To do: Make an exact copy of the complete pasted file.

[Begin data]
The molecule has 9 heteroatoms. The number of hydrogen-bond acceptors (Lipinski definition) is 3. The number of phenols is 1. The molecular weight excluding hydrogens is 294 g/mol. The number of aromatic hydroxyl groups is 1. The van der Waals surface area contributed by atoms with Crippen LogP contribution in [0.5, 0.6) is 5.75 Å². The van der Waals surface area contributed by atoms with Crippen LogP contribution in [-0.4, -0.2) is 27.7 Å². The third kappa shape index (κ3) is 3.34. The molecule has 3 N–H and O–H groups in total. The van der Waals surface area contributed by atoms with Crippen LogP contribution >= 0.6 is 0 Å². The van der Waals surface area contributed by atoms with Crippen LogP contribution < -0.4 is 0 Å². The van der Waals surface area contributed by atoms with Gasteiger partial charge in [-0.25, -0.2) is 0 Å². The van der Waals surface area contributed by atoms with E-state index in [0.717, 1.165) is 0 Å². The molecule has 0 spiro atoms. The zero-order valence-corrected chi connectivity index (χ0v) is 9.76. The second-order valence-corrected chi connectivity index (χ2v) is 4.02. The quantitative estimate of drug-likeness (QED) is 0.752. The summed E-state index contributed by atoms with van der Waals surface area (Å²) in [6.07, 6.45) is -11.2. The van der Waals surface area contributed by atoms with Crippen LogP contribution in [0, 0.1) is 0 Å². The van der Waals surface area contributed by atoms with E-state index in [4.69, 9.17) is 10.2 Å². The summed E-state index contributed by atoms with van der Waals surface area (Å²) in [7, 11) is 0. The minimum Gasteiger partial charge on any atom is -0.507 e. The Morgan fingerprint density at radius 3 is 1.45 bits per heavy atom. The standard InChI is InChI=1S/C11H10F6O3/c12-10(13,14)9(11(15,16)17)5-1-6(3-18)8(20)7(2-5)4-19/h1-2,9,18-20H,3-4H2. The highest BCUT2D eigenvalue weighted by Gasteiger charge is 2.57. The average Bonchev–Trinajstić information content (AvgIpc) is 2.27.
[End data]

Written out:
The molecule has 9 heteroatoms. The number of hydrogen-bond acceptors (Lipinski definition) is 3. The number of phenols is 1. The molecular weight excluding hydrogens is 294 g/mol. The number of aromatic hydroxyl groups is 1. The van der Waals surface area contributed by atoms with Crippen LogP contribution in [0.5, 0.6) is 5.75 Å². The van der Waals surface area contributed by atoms with Crippen LogP contribution in [-0.4, -0.2) is 27.7 Å². The third kappa shape index (κ3) is 3.34. The molecule has 3 N–H and O–H groups in total. The van der Waals surface area contributed by atoms with Crippen LogP contribution >= 0.6 is 0 Å². The van der Waals surface area contributed by atoms with Crippen LogP contribution < -0.4 is 0 Å². The van der Waals surface area contributed by atoms with Gasteiger partial charge in [-0.25, -0.2) is 0 Å². The van der Waals surface area contributed by atoms with E-state index in [0.717, 1.165) is 0 Å². The molecule has 0 spiro atoms. The zero-order valence-corrected chi connectivity index (χ0v) is 9.76. The second-order valence-corrected chi connectivity index (χ2v) is 4.02. The quantitative estimate of drug-likeness (QED) is 0.752. The summed E-state index contributed by atoms with van der Waals surface area (Å²) in [6.07, 6.45) is -11.2. The van der Waals surface area contributed by atoms with Crippen LogP contribution in [0, 0.1) is 0 Å². The van der Waals surface area contributed by atoms with E-state index in [4.69, 9.17) is 10.2 Å². The summed E-state index contributed by atoms with van der Waals surface area (Å²) in [7, 11) is 0. The minimum Gasteiger partial charge on any atom is -0.507 e. The Morgan fingerprint density at radius 3 is 1.45 bits per heavy atom. The standard InChI is InChI=1S/C11H10F6O3/c12-10(13,14)9(11(15,16)17)5-1-6(3-18)8(20)7(2-5)4-19/h1-2,9,18-20H,3-4H2. The highest BCUT2D eigenvalue weighted by Gasteiger charge is 2.57. The average Bonchev–Trinajstić information content (AvgIpc) is 2.27.